The Disappearance of Jamal Khashoggi and International Law

By Summer Moukalled

written on November 11, 2018

In October of 2018, Saudi Journalist Jamal Khashoggi arrived at the Saudi consulate in Istanbul, Turkey and never left.[1] Soon after, his fiancée went public about his disappearance.[2] The Saudi Arabian government said that Khashoggi had left the consulate after arriving and that they had “nothing to hide.”[3] The Saudi government continued to deny the allegations for nearly three weeks, describing allegations that Khashoggi was killed as “baseless.”[4]


Jamal Khashoggi was a prominent Saudi journalist, covering major stories like the Soviet invasion of Afghanistan and the rise of Obama Bin Laden.[5] For years he was close to the Saudi royal family and served as an advisor to the government, but he soon lost favor and went into exile in the U.S.[6] He began writing for the Washington Post, where he criticized the policies of the Saudi Crown Prince, Mohammed bin Salman.[7] Three days before his disappearance, he told BBC’s Newshour program that the people being arrested in a crackdown on dissent overseen by Prince Salman “are not even being dissidents, they just have an independent mind.”[8]


In the 20th of October, 2018, it was reported that the journalist had actually died in the consulate after a fight.[9] State television finally reported that Khashoggi was murdered “in a ‘rogue operation’ and vowed to punish ‘those responsible”.[10] Soon it was reported that Khashoggi died after resisting attempts to return him to Saudi Arabia, and his body was given to a local ‘co-operator’ to be disposed of.[11]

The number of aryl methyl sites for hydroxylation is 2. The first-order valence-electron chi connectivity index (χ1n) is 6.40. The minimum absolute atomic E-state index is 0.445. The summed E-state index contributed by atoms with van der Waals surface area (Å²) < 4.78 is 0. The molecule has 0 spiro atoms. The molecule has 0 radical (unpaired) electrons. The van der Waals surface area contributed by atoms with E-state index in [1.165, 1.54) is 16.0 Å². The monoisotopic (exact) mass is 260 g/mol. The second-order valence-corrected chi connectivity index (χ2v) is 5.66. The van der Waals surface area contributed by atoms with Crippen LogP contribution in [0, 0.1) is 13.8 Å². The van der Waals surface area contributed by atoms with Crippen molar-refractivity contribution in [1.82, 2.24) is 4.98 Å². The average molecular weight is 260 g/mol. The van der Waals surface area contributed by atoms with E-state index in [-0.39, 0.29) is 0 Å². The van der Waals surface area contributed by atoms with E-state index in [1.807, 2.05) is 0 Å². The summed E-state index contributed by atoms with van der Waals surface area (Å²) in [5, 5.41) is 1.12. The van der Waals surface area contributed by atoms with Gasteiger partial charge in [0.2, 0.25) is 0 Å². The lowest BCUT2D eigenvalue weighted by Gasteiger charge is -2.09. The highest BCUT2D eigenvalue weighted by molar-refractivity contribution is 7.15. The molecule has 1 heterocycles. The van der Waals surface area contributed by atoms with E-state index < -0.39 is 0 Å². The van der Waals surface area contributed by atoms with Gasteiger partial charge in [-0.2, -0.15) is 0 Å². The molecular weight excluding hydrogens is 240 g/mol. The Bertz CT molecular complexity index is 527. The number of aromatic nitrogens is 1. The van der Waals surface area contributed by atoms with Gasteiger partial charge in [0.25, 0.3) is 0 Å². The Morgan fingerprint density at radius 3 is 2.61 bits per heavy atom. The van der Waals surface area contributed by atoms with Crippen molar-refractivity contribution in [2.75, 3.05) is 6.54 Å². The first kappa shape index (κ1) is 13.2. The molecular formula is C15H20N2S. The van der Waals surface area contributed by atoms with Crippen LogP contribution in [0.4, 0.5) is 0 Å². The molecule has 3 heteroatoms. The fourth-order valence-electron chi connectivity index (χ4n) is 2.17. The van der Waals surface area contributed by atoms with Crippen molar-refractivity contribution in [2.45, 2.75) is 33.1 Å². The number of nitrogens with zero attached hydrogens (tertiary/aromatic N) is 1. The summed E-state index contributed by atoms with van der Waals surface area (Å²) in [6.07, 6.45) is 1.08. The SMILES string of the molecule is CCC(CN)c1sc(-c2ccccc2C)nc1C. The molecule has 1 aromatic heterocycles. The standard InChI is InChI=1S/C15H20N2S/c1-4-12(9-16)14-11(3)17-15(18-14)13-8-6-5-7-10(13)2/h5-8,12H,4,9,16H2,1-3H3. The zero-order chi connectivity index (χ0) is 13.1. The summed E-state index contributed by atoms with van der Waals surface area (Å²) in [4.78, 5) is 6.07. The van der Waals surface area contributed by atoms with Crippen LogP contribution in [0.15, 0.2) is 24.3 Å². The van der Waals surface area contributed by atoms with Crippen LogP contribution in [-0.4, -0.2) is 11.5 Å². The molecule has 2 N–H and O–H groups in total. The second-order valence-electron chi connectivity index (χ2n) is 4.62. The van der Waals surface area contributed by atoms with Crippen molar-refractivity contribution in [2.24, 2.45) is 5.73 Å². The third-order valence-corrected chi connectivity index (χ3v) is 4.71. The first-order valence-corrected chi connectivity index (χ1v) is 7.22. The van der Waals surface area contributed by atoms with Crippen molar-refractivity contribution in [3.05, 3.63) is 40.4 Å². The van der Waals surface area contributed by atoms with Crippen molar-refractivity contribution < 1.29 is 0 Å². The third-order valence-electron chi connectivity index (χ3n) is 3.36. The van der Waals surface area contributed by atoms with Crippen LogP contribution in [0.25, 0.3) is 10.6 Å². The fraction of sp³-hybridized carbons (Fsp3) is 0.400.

Turkish President Recep Tayyip Erdogan says that there was evidence that the killing was planned in advance, and 15 Saudi nationals arrived in Istanbul before the murder, removed security cameras from the consulate building, and reported that he was immediately strangled and his body dismembered.[12]


It has been reported that Turkey has been cautious over pressuring Saudi Arabia to investigate the issue since it has seen that the U.S. will not punish the Saudis over this.[13] Secretary of State Mike Pompeo says that it would take some more weeks “before the US has enough evidence to impose sanctions in response to the killing.”[14] Despite international pressure, including Germany announcing that it will stop arms sales to Saudi Arabia, many have noted that the murder will not damage Saudi Arabia’s trade and defense ties in the long run.[15]

Saudi Arabia has been known to have one of the most censored media environments in the world.[16] In 2017, several human rights defenders were jailed for their social media posts.[17] Access to the internet is limited, with websites judged to contain “harmful,” “illegal,” “anti-Islamic,” or “offensive” material are routinely blocked.[18] Websites and social media pages belonging to political organizations and human rights are often blocked.[19] Criticism of the Saudi royal family is often not tolerated as well, as websites like Al-Araby Al-Jadeed­ and The New Arab have been blocked.[20]